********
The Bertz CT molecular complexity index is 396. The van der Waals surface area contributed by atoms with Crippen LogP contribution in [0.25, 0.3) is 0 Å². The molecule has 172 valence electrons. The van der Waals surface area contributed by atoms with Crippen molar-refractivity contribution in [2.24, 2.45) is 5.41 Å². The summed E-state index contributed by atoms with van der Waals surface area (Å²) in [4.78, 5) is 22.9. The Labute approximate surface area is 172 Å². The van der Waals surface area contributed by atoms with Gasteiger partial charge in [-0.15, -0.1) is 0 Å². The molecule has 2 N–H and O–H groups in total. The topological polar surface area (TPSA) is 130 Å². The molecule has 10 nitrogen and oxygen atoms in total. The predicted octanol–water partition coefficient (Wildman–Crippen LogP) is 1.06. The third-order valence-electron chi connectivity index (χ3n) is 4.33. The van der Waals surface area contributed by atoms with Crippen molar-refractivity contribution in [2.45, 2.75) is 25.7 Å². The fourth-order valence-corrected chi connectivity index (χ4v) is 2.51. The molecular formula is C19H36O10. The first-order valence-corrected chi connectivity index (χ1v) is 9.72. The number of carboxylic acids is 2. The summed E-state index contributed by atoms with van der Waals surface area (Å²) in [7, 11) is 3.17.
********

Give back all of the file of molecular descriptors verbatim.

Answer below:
The Bertz CT molecular complexity index is 396. The van der Waals surface area contributed by atoms with Crippen LogP contribution in [0.25, 0.3) is 0 Å². The molecule has 172 valence electrons. The van der Waals surface area contributed by atoms with Crippen molar-refractivity contribution in [2.24, 2.45) is 5.41 Å². The summed E-state index contributed by atoms with van der Waals surface area (Å²) in [4.78, 5) is 22.9. The Labute approximate surface area is 172 Å². The van der Waals surface area contributed by atoms with Gasteiger partial charge in [-0.15, -0.1) is 0 Å². The molecule has 2 N–H and O–H groups in total. The topological polar surface area (TPSA) is 130 Å². The molecule has 10 nitrogen and oxygen atoms in total. The predicted octanol–water partition coefficient (Wildman–Crippen LogP) is 1.06. The third-order valence-electron chi connectivity index (χ3n) is 4.33. The van der Waals surface area contributed by atoms with Crippen molar-refractivity contribution in [2.45, 2.75) is 25.7 Å². The fourth-order valence-corrected chi connectivity index (χ4v) is 2.51. The molecular formula is C19H36O10. The first-order valence-corrected chi connectivity index (χ1v) is 9.72. The number of carboxylic acids is 2. The summed E-state index contributed by atoms with van der Waals surface area (Å²) in [7, 11) is 3.17.